Taking Any COVID-19 Vaccine Will Not Be an Immoral Act
By Father Kenneth Wasilewski
As concerns about the coronavirus continue, and talk of an imminent vaccine becomes more prevalent, there are a few moral questions about the vaccine which have also arisen. These really come down to two basic areas: first, how a given vaccine is developed, and second, the morality of receiving that vaccine (or not receiving it). 
Generally speaking, the Church has long been a supporter of vaccine development and use. It’s something she sees as connected to the common good. 
Vaccines are seen as an important tool in keeping people safe and healthy. Likewise, they help reduce personal and societal suffering caused by certain illnesses. Hence, they’re something that can contribute positively to human welfare. 
However, if a given vaccine is developed using immoral means — such as using tissues from an aborted fetus — then this raises serious moral questions. Historically, this has happened sometimes. Understandably, some people have concerns about whether or not it’s morally acceptable to receive such a vaccine. 
A document from the Pontifical Academy for Life in 2005 addressed these concerns directly, as have other notable theologians (like those at The National Catholic Bioethics Center). Given the forthcoming COVID-19 vaccines, it seems good to revisit the basic guidance the Church has previously offered and which remains especially relevant now. The Church is clear that using fetal tissue from an induced abortion to develop vaccines (or for other uses) is immoral. Likewise, she is clear that Catholics should advocate for moral means in developing vaccines.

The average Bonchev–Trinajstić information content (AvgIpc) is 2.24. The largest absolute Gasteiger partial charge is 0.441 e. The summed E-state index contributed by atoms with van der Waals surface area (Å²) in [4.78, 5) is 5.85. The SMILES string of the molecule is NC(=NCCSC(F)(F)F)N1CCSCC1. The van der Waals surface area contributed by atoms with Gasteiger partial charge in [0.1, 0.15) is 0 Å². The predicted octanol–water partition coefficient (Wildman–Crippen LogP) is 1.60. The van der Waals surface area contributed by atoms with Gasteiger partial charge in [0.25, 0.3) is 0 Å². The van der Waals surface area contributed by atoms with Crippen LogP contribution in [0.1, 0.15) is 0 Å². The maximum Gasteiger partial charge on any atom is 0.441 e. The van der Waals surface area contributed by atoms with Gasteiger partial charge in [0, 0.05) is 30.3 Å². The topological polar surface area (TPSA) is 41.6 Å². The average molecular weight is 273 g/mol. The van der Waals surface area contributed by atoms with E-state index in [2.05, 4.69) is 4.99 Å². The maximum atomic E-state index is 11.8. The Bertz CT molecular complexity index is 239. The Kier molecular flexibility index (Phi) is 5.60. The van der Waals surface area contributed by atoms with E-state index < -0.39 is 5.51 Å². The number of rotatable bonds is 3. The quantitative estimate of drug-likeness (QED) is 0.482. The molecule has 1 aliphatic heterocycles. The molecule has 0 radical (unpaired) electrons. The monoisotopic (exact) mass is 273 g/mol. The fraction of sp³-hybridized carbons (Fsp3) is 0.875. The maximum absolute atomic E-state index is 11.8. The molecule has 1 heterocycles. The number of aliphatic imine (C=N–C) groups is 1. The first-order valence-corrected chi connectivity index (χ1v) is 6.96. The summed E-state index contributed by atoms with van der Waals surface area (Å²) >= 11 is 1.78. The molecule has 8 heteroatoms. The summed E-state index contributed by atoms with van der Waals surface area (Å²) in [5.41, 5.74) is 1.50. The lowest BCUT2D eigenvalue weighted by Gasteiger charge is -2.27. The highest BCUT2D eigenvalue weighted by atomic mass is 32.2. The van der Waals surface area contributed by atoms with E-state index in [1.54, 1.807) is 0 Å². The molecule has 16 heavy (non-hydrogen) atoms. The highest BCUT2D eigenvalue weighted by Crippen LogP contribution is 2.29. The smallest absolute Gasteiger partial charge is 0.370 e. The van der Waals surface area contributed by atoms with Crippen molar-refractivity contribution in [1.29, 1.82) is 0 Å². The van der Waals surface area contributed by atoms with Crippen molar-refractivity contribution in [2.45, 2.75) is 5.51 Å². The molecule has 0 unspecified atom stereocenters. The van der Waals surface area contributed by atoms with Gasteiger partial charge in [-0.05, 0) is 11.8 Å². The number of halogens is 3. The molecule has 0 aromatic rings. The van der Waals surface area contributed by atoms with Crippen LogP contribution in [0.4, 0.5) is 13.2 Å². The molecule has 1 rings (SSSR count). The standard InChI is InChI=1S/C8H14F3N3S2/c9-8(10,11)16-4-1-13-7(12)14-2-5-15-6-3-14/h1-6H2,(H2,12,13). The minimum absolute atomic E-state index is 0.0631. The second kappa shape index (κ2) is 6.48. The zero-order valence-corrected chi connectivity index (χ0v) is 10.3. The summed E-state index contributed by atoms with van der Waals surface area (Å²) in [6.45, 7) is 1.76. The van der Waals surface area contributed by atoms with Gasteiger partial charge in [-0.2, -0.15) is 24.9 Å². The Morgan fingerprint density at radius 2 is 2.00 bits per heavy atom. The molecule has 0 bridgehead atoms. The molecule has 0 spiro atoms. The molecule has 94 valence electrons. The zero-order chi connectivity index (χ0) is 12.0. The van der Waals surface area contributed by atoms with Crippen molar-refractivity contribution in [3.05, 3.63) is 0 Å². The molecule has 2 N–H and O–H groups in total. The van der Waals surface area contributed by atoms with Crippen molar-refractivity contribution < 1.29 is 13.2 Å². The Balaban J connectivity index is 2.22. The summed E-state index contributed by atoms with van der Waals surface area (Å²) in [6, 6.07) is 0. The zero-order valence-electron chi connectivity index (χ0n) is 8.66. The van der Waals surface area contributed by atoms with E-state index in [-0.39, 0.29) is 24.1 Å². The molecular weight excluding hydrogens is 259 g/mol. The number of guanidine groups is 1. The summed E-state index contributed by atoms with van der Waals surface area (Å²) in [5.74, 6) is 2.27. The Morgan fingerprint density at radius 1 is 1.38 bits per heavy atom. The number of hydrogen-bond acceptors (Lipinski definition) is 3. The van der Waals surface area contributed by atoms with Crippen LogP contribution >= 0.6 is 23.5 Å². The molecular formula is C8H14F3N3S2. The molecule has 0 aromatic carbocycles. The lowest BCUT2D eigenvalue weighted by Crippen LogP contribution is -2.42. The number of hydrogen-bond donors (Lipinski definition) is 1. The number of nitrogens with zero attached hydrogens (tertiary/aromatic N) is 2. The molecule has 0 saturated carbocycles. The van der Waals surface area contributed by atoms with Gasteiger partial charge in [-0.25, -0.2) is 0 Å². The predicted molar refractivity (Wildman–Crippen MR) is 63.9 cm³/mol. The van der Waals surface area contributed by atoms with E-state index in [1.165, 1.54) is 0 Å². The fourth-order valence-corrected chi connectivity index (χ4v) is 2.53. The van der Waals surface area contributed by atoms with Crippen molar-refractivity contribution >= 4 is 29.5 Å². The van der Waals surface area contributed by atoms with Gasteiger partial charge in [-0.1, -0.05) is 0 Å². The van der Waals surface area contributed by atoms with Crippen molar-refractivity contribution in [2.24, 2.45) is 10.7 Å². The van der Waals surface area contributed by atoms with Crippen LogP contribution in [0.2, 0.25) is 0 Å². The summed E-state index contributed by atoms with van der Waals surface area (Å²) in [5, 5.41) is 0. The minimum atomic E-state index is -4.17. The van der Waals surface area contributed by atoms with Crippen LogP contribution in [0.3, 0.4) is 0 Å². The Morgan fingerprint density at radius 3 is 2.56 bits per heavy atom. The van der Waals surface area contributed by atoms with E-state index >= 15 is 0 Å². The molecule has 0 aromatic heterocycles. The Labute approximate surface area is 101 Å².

But when it comes to whether or not a Catholic may, in good conscience, receive a vaccine that has a historical connection to an immoral development, the Church has said it is morally permissible, even if not ideal, to do so. How does she arrive at that conclusion? 
The answer has to do with the degree of connection (cooperation) the one receiving the vaccine has with the immoral actions involved. The answer is essentially none. The person receiving the vaccine (unless they were one of the developers) had no say, control or participation in those immoral actions that brought about the death of that child. Furthermore, the vaccines actually produced today are not using tissues from abortion. 
The original actions may have been gravely immoral, but the subsequent actions which are today producing more of that vaccine are not in and of themselves wrong. Therefore, a vaccine received today ­ — even if it was originally developed using tissues from an abortion — has a historical, but not an actual connection to an abortion. Therefore, receiving such a vaccine is morally permissible. However, if there were alternative vaccines that didn’t have even a historical connection to an abortion, those would be preferable. 
This is good to keep in mind currently. While many of the companies working on a COVID-19 vaccine haven’t used tissue connected to an abortion, sadly, some have. They’re wrong to do so. 
That being said, even if a COVID-19 vaccine ended up having a historical connection to tissue from an abortion, a Catholic would still be morally permitted to receive it given the Church’s previous guidance. A caveat to this would be that Catholics should continue advocating for vaccines developed in more morally acceptable ways. 
Not surprisingly, some people would still be uncomfortable with such a scenario and might wish to refuse such a vaccine. The Church would allow for such a refusal so long as there was a very serious reason for doing so. Refusing available vaccines — even if developed utilizing immoral means — can create other moral problems. Especially if that refusal could put other people at risk or hinder public health efforts. Doing so might involve working against the common good instead of contributing to it. 
Given that possibility, the Church would still encourage vaccine use, even if the only ones available originally involved immoral development. This might be helpful to consider as COVID vaccines begin emerging.